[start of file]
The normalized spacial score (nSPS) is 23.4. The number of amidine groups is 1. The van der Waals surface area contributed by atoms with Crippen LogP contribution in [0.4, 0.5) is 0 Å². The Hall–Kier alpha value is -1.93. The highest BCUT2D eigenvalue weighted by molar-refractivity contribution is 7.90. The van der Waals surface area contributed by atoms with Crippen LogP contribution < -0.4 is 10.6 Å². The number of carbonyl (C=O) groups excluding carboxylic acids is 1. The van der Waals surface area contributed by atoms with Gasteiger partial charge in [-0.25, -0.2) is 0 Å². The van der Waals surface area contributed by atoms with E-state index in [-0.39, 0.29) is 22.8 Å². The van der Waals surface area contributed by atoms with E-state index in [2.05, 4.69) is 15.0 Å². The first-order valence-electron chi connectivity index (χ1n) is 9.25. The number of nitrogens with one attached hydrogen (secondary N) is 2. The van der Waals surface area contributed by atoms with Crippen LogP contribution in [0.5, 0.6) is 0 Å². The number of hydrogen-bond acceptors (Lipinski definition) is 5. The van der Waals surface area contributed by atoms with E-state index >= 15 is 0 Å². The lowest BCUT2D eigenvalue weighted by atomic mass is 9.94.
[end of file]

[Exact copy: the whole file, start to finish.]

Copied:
The normalized spacial score (nSPS) is 23.4. The number of amidine groups is 1. The van der Waals surface area contributed by atoms with Crippen LogP contribution in [0.4, 0.5) is 0 Å². The Hall–Kier alpha value is -1.93. The highest BCUT2D eigenvalue weighted by molar-refractivity contribution is 7.90. The van der Waals surface area contributed by atoms with Crippen LogP contribution < -0.4 is 10.6 Å². The number of carbonyl (C=O) groups excluding carboxylic acids is 1. The van der Waals surface area contributed by atoms with Gasteiger partial charge in [-0.25, -0.2) is 0 Å². The van der Waals surface area contributed by atoms with E-state index in [-0.39, 0.29) is 22.8 Å². The van der Waals surface area contributed by atoms with E-state index in [2.05, 4.69) is 15.0 Å². The first-order valence-electron chi connectivity index (χ1n) is 9.25. The number of nitrogens with one attached hydrogen (secondary N) is 2. The van der Waals surface area contributed by atoms with Crippen LogP contribution in [0.5, 0.6) is 0 Å². The number of hydrogen-bond acceptors (Lipinski definition) is 5. The van der Waals surface area contributed by atoms with E-state index >= 15 is 0 Å². The lowest BCUT2D eigenvalue weighted by atomic mass is 9.94.